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The Hubble Space Telescope captures a fascinating sight: two galaxies in the process of merging into one new structure.

The Wide Field Planetary Camera 2 (WFPC2) of the space telescope – a joint project between NASA and European Space Agency – captured and showed an image of galaxy NGC 6052, situated in the constellation of Hercules about 230 million light years away.

Although appearing as an “abnormal” galaxy, NGC 6052 is actually a single body resulting from an intergalactic crash.

"[I]t is in fact a 'new' galaxy in the process of forming. Two separate galaxies have been gradually drawn together, attracted by gravity, and have collided. We now see them merging into a single structure,” ESA described the galactic display.

 When Two Galaxies Get Married

What happens during the merging process?

Individual stars, thrown out of their original orbits, are positioned onto completely new paths that can be very far from the place of collision. Since they give off light, as shown in the image, the forming galaxy exhibits a rather chaotic shape.

The new galaxy will eventually form a stable shape, which could be far from the appearance of the two separate galaxies.

Workhorse Camera

WFPC2, Hubble’s workhouse camera for a number of years, records images to 48 color filters that cover the spectrum of far-ultraviolet to visible and near-infrared wavelengths.

At its center is an L-shaped trio of wide-field sensors as well as a smaller yet high-resolution camera positioned at the remaining corner of the square.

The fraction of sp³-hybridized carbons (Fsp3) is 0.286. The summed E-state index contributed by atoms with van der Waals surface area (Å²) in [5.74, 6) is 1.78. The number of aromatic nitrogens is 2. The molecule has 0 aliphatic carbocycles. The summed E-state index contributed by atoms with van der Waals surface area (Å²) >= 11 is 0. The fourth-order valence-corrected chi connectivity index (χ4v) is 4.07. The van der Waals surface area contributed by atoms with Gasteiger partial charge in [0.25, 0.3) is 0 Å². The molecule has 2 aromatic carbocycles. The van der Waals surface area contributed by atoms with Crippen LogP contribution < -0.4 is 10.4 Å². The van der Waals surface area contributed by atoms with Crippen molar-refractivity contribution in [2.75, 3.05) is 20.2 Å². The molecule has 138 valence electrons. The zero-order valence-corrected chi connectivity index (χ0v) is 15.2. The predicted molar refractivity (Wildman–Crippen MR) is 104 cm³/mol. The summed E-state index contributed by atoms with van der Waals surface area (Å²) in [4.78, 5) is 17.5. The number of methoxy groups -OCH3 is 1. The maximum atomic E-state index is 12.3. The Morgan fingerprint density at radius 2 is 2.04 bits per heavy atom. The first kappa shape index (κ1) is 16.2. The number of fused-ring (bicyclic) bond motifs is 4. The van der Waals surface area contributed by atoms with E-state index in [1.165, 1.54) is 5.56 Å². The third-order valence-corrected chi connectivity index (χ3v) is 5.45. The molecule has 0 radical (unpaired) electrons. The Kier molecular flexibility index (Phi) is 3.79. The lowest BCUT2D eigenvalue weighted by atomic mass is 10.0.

According to ESA, WFPC2 was the most utilized instrument in the first years of the Hubble. It was replaced by WFC3 in 2009 during Servicing Mission 4 and, alongside its predecessor WFPC1, was afterwards displayed at the National Air and Space Museum in Washington D.C.

Recent Hubble Exploits

Latest sightings made by the Hubble telescope include the first ever predicted supernova explosion back in early December.

Refsdal supernova, named after Norwegian astronomer Sjur Refsdal, is located in the galaxy cluster MACS J1149.5+2223. Its explosion is the first time a supernova in action was witnessed, and the event was even forecasted.

Scientists has been regularly looking at the galaxy cluster through the Hubble's telescope in hopes of seeing the reoccurrence of the explosion that took place almost 10 billion years ago. It finally imaged the predicted rerun of the stellar explosion on Dec. 11.

Hubble is the first major optical telescope placed in space, with an unobstructed view to provide scientists visibility of the most distant stars, galaxies and planets in the solar system. Instead of traveling to these remote areas in the universe, it takes the images of heavenly bodies as it whirls around planet Earth at around 17,000 mph.

Since its launch in April 1990, the telescope is one of the most hardworking instruments to date, having made over 1.2 million observations and spawned more than 12,800 scientific papers.

Learn more facts and trivia about the Hubble Space Telescope from NASA.

Source: Techtimes

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